"Nothing is more memorable than your first job out of beauty school. When you're fresh and excited about your new career, you're going to be very impressionable and a lot of the habits you develop there will stay with you the rest of your life. So find the absolute best environment you can find, and beg them to let you work there! Prove your value to them." Adam Broderick, salon owner and industry consultant to Clairol Professional
Starting a career is exciting! With a cosmetology license in hand, you can pretty much be sure there's a job out there with your name on it. Nabbing that job? That might feel like Where's Waldo meets The Apprentice,but you're up for it!
"Sales, product development, platform work, teaching, photo shoots" working behind the chair is just one place you can take a cosmetology license," says Mia Liguori McHugh, director of new product development for Scruples.
But let's back up. Unless you're sure you want something else, you'll probably look first for work in a salon.
" Get a job in a salon as early as you can, while you're still in school," advises Ivan Zoot, president of Andis Corporation. " Sweep, fold towels, answer the phone. When you're a student, there isn't a salon on the planet who won't give you a tour of the salon. See as many as you can, and don't fall in love with the first one. Wait for the one that's right for you."
" The best thing to do when you get out of school is to go into an apprentice program," says Anita Guttierez, Clairol Professional's Design Team lead color master. " The salon doesn't have to be "˜cool'; it's more important to learn from someone who's been doing good hair for years." David Guerin, global artistic director for Oster Professional Products, agrees. " Look for a mentor who will help you build your reputation," suggests Guerin, who owns The Cutting Room in Albany, Oregon. " Pick the brains of everyone on everything they do. The more knowledge you acquire from your coworkers, the quicker you'll improve."
McHugh gets onboard with that. " You get better and better with practice," she notes. " It's like playing the piano,you can take lessons, but you have to practice. I've had cosmetology students look at me with fear in their eyes because they're graduating in a week, they have a job and they don't know what they're doing! When you get out of cosmetology school, you're really not a master of your craft. You get that only through on-the-job training. So seek out a place that is big on education. Apprenticing somebody for a year or two will help you when you begin to build your own clientele, and a good salon will have a way of doing things; every stylist there will deliver a cut in a similar way."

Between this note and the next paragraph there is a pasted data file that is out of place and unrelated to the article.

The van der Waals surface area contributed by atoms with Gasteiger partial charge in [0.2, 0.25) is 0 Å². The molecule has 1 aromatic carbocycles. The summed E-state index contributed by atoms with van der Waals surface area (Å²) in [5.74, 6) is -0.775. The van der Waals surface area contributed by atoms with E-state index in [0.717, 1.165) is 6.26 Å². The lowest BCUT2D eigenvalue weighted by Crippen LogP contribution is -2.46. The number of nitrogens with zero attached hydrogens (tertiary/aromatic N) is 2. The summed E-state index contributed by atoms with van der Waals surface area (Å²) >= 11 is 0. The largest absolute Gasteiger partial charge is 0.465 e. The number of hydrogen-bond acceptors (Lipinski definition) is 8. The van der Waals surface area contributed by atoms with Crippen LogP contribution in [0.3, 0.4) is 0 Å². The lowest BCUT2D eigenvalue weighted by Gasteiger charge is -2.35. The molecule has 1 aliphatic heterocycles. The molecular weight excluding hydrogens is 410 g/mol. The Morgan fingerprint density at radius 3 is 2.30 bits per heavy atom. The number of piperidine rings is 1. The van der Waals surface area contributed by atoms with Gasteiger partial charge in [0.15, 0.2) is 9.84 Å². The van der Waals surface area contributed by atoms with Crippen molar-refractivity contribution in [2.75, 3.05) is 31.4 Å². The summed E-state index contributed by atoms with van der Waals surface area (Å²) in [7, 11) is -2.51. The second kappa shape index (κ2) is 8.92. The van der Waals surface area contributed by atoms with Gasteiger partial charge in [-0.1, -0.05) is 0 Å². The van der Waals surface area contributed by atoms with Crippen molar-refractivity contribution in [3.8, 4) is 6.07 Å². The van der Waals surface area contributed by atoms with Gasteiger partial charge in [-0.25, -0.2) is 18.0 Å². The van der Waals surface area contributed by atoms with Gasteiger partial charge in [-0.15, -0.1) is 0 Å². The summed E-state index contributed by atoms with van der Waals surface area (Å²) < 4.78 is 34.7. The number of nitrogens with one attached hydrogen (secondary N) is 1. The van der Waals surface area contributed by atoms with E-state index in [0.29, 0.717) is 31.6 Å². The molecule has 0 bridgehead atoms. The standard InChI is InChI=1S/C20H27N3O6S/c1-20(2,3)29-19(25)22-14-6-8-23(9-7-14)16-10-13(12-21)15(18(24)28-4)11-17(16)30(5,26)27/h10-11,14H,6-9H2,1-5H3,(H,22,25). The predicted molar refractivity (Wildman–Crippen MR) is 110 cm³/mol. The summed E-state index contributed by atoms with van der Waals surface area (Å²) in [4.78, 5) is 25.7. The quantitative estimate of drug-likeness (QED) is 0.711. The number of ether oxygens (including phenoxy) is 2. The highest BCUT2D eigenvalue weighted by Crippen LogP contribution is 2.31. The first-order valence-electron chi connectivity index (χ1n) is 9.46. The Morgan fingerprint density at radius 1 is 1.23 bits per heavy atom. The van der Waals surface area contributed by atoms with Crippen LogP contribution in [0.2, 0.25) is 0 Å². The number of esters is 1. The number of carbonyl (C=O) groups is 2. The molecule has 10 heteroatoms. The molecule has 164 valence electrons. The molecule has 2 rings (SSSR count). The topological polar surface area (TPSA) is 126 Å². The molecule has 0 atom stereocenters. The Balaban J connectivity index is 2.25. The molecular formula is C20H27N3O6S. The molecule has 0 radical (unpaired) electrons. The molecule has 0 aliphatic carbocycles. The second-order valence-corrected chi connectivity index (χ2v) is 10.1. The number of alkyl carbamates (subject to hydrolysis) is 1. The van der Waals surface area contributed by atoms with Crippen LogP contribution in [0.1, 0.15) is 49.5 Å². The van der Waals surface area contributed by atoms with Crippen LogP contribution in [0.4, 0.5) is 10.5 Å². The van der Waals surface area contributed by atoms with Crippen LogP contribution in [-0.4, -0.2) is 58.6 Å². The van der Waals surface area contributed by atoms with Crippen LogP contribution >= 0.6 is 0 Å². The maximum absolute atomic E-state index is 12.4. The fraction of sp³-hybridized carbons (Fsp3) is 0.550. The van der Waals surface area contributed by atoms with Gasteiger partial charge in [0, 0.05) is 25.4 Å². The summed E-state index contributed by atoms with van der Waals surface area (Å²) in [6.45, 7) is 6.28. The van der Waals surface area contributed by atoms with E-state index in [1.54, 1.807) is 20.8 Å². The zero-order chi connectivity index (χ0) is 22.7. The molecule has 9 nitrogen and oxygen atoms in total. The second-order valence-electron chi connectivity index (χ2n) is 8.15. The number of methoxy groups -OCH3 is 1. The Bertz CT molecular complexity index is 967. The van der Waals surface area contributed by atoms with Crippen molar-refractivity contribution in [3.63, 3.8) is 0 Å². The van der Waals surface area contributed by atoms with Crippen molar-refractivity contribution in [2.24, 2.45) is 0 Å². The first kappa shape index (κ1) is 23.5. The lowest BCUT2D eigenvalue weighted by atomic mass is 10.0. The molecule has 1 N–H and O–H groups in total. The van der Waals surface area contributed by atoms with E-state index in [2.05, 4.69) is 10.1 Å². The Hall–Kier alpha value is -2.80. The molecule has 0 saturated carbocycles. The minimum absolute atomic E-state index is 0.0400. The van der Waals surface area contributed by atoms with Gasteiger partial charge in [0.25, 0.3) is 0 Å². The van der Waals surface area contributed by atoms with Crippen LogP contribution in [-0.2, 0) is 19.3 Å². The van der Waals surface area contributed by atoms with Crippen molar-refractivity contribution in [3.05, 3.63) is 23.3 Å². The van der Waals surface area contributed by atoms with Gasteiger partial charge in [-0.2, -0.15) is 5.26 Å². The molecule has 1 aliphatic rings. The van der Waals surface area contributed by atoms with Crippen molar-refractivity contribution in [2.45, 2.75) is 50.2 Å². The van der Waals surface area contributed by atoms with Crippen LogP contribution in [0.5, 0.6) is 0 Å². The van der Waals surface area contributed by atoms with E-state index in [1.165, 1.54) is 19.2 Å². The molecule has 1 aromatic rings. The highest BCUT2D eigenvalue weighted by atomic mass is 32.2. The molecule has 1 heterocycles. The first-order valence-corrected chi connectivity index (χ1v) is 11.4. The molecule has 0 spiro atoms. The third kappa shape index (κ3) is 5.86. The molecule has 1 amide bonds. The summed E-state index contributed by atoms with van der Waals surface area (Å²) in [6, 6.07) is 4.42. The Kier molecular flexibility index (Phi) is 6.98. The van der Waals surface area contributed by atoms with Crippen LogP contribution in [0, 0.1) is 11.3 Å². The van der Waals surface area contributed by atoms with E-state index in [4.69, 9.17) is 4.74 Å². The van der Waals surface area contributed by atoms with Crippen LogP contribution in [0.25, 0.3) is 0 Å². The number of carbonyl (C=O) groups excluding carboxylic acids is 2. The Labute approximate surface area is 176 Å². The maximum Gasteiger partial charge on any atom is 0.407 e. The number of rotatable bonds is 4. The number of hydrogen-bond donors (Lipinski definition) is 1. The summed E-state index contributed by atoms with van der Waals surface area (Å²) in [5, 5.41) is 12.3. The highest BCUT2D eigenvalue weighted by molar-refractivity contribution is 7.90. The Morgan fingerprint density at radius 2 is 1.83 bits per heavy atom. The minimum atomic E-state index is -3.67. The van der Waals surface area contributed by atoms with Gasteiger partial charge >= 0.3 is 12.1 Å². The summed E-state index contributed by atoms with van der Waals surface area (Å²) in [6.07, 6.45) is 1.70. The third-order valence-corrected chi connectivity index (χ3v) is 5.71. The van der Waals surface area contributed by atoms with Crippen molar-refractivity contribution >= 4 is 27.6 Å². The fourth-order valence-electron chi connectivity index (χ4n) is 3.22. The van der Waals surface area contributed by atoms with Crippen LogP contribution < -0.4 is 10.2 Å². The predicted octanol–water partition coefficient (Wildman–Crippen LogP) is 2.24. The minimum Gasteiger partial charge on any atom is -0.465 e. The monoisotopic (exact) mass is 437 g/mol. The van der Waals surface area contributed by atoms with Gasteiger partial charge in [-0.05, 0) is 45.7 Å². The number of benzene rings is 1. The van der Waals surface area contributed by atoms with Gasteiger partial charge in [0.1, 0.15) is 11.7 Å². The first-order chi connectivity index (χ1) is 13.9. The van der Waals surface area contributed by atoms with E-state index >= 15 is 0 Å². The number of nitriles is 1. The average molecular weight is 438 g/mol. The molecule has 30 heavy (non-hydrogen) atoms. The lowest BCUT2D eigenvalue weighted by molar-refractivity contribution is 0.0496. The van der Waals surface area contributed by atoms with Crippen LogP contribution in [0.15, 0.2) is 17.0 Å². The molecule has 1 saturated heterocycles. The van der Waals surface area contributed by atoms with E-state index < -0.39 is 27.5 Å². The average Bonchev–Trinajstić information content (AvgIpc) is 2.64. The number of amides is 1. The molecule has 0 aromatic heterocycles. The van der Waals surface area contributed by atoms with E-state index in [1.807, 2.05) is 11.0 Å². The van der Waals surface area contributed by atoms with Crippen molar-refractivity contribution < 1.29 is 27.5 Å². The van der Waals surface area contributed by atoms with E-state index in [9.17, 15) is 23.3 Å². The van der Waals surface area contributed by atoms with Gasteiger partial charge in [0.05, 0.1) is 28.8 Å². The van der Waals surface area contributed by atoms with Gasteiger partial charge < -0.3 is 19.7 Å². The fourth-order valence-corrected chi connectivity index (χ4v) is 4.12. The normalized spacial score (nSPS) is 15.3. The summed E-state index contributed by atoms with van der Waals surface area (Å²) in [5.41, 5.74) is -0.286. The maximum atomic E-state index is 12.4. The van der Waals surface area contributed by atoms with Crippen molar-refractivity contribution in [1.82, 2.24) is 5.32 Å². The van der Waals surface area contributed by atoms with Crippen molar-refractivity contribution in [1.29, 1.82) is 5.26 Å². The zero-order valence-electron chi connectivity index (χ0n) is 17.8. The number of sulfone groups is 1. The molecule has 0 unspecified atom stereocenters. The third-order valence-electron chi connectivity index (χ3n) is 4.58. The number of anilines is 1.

Frequently students coming out of school want to make money right away and may not have the patience to apprentice. That's shortsighted, according to Kenny Gibson, vice-president and COO of Toni&Guy Academies.
"If you're an assistant who's really observant and sees what the clients are experiencing, the assisting will go by quickly," Gibson says. "You'll have a good time, and it will knock years off your learning curve. The first time you experience a client coming unglued, wouldn't you rather have that happen to someone else and watch how he or she handles it? Learn from people who are doing it right, who have a high percentage of repeat clientele, whose clients are happy and positive."
An independent salon's training program may consist of apprenticing for up to 18 months before you get your own chair, but by then you'll have a solid clientele. The bigger chains will have you on the floor after several weeks of training and, typically, build your business with a steady supply of walk-ins. Good salons of all sorts offer ongoing opportunities to get product knowledge, take advanced technique classes, go to trade shows and meet with industry leaders. Manufacturers, distributors and non-affiliated advanced academies all hold advanced education classes.
" The big shows are fun and get you excited and inspired," McHugh comments. " The funky styles with the big sticks are exciting to watch! Sign yourself up for a couple of cutting classes, too. You'll bring back a lot of tangible information you can use in the salon."
Other factors to think about include:
1. Size. The range is broad. You can work in a two-chair salon, be part of a huge chain salon organization or anything in between. Multi-salon companies tend to have structured systems that employees follow in order to deliver consistent service across all the salons. Independent salons may have less structure, although that's not always the case. When you visit salons, make sure you sample both big and little and both independent and chain.
2. Trendiness. You may feel comfortable in a "family" salon, where you'll work on toddlers, teens and grandmas in addition to the more typical 25-60 age range. Or you may feel that the hippest urban salon is your best match.
3. Career path. Larger organizations tend to offer advancement by climbing a specific ladder, with the top rung being salon manager, training director or artistic director.
4. Surroundings. One thing about salons they're everywhere. Uptown, downtown, small town, suburbia, farm area, work area.